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Young Blood Mineral Primer shows the benefits are not written in stone

August 23, 2009 Reviewed by Marta 0 Comments
Mineral makeup makers have got themselves between a rock and a hard place. Touting minerals as natural, they lead consumers to believe that they are putting a product that is benign - possibly even beneficial - on their skins. Often, the minerals are combined with preservatives such as parabens and not all minerals are benign. For example Young Blood Natural Mineral Loose Foundation uses a pearlizing agent that gives mineral makeup that candlelight glow. This agent is bismuth oxychloride. Strictly speaking, it is a mineral, but it’s not found in the earth. Bismuth is a byproduct of lead and copper processing.

Young Blood's Mineral Primer ($35.50), on the other hand, has nothing unpleasant beyond a couple of silicones and a UVB absorber called ethylhexyl salicylate that, at high enough concentrations (presumably greater than that used in a cosmetic product) is associated with developmental and reproductive toxicity. Indeed, it has some useful vitamins and botanicals. But what of its minerals? Do they bring any actual benefits?

Smithsonite extract is the subject of all manner of claims - some say it exfoliates, while others maintain that it soothes, the more ambitious would have it that it regenerates skin while protecting the cells. In fact this lump of rock (named after the founder of the Smithsonian Institute) is zinc carbonate and zinc carbonate is an astringent, the main purpose of which (in cosmetics) is to tighten tissues and close pores. In its pure form it can be a skin irritant.

Rhodochrosite is a pretty red mineral that also appears in Bare Escentuals new Buxom Lash Mascara, Manganese is mainly found in rhodochrosite as well as in our own bodies as a trace mineral. It activates the enzymes responsible for the utilization of several key nutrients including biotin, thiamin, ascorbic acid, and choline. It is a catalyst in the synthesis of fatty acids and cholesterol, facilitates protein and carbohydrate metabolism, and may also participate in the production of sex hormones and maintaining reproductive health. There is very little information, though, on what happens when it is applied topically other than some patents claiming it absorbs UVA rays and a cosmetic maker (Neova) saying that manganese peptides brighten sun damaged skin.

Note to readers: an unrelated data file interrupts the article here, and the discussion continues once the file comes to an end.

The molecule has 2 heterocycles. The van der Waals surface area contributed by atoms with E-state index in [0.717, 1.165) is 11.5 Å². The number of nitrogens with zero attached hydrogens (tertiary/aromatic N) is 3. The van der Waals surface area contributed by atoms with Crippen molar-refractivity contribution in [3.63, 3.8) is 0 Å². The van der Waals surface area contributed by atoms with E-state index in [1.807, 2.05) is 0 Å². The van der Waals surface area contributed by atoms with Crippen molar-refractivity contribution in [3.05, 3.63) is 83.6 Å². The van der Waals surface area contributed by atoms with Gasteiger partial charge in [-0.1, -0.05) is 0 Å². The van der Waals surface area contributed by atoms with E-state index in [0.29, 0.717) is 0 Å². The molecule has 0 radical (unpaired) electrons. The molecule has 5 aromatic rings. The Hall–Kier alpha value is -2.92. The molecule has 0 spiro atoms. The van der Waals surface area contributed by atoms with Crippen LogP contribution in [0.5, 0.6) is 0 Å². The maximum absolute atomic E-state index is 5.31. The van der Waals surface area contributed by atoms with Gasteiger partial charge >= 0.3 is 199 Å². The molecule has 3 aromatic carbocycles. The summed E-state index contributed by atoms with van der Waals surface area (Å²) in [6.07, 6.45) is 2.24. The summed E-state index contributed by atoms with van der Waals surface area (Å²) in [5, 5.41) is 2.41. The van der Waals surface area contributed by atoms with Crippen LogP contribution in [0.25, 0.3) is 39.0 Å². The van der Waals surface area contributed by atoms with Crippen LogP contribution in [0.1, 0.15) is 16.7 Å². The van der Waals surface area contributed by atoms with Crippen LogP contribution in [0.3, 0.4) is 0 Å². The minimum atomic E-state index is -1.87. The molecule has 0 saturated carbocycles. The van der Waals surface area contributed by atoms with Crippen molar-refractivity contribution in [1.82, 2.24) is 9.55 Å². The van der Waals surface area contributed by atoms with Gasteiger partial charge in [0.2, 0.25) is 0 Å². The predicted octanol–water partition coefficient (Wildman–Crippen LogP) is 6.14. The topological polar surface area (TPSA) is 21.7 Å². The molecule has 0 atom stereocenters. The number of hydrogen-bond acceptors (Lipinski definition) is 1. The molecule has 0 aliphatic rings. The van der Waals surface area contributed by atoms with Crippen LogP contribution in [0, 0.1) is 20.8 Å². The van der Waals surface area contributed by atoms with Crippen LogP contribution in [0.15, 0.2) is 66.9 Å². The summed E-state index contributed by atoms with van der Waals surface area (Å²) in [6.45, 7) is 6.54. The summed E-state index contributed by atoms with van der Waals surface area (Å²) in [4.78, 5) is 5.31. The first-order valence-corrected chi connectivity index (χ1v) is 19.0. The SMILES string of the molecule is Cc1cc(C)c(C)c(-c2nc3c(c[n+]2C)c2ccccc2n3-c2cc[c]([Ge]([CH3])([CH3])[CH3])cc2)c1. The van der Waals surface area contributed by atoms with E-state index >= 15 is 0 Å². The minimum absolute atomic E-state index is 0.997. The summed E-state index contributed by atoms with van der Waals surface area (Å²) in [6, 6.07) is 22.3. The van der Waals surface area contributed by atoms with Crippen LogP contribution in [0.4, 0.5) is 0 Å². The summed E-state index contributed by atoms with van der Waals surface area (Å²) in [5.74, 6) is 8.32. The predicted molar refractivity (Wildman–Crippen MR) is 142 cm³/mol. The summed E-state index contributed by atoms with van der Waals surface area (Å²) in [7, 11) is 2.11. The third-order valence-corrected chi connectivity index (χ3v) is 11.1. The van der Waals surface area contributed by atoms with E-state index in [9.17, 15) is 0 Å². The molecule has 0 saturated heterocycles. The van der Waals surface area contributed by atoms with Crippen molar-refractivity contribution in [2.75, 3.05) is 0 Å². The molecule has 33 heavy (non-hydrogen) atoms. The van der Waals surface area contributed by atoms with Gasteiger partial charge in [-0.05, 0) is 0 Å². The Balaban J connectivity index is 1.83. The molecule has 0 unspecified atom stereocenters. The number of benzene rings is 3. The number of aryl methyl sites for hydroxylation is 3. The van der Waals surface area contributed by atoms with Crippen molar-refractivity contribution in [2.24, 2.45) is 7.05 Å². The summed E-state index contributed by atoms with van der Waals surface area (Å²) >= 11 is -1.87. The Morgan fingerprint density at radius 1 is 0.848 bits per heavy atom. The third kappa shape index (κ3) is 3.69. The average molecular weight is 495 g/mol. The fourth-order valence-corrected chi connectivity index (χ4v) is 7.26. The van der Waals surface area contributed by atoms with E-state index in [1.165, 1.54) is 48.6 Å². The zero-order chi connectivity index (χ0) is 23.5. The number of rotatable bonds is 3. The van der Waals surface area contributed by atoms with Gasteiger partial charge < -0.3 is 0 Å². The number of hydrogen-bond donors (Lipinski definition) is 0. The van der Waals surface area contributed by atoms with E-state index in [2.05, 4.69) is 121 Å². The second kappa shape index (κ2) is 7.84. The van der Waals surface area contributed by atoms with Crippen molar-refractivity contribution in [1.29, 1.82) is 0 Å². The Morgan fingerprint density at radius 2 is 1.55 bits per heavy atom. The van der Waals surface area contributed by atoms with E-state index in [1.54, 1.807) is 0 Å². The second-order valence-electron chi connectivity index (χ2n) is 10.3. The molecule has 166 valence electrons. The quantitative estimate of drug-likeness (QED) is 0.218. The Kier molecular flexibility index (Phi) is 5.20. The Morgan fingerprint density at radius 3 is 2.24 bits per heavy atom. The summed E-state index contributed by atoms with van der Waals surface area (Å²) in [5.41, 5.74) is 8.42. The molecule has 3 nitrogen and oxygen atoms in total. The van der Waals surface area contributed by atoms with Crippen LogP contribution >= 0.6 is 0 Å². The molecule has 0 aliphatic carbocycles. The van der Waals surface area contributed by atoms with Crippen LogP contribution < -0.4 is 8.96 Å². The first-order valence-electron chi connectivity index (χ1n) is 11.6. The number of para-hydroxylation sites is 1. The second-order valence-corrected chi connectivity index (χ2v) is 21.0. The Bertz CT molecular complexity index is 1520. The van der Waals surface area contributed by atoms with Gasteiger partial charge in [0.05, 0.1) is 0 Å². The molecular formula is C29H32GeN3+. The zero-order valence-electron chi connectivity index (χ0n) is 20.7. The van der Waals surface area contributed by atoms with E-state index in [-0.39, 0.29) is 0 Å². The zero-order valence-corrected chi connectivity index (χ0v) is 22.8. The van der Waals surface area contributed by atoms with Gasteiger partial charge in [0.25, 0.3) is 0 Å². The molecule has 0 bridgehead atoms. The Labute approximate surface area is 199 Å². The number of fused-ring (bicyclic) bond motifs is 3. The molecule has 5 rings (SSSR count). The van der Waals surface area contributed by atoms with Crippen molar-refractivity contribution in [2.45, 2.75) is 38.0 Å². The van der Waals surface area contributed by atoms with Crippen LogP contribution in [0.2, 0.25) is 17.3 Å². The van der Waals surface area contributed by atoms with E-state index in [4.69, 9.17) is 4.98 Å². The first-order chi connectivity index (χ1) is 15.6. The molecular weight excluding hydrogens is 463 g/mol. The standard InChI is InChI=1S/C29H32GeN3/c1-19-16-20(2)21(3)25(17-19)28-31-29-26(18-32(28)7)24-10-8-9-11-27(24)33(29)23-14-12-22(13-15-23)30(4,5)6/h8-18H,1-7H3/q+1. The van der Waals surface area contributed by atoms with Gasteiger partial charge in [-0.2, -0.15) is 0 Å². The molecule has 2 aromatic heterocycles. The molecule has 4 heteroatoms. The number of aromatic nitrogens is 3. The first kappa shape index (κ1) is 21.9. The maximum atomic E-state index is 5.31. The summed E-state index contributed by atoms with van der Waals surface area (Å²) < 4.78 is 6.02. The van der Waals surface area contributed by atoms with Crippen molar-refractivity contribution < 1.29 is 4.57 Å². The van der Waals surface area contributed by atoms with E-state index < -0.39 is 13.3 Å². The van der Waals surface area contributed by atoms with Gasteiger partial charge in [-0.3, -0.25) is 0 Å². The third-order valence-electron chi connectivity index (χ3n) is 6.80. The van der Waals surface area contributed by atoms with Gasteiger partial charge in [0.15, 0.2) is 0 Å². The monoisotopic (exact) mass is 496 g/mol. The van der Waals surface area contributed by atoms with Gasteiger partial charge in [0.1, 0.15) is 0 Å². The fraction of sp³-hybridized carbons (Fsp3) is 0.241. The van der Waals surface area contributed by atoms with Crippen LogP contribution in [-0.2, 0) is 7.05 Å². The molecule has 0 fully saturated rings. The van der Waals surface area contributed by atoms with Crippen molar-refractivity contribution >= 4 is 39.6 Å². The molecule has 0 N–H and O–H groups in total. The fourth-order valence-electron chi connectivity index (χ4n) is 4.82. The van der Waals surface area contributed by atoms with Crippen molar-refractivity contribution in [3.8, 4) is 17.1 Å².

Not only do the benefits seem nebulous or unproven, one of the minerals turned out to be a lot less benign than I had thought. Hematite is the source of iron oxides (often used for pigments in mineral makeup). They can irritate the skin and according to the Environmental Working Group, can help other ingredients penetrate. In nanoparticle form (and let's look on the bright side and assume no nanos here), iron oxides can be cytotoxic. Rat and rabbit studies have shown iron oxides to be acutely toxic in its pure form. This is a little ironic since iron oxides are touted to be a safe alternative to FD&C colors.

When I read somewhere that malachite was antioxidant, I thought Young Blood might be able to redeem itself. Although we know that copper peptides are antioxidant, malachite is copper carbonate. Widely used a pesticide, the EPA labels it as highly toxic. However, the only reference I could find that it is toxic to humans as well as weeds and bugs was on Wikipedia and it was not referenced.

Ingredients in Young Blood Mineral Primer

Dimethicone Crosspolymer, Cyclopentasiloxane, Ethylhexyl Salicylate, Retinyl Palmitate, Tocopheryl Acetate, Smithsonite Extract, Rhodochrosite Extract, Hematite Extract, Malachite Extract, Simmondsia Chinensis (Jojoba) Seed Oil, Lonicera Japonica (Honeysuckle) Flower Extract.

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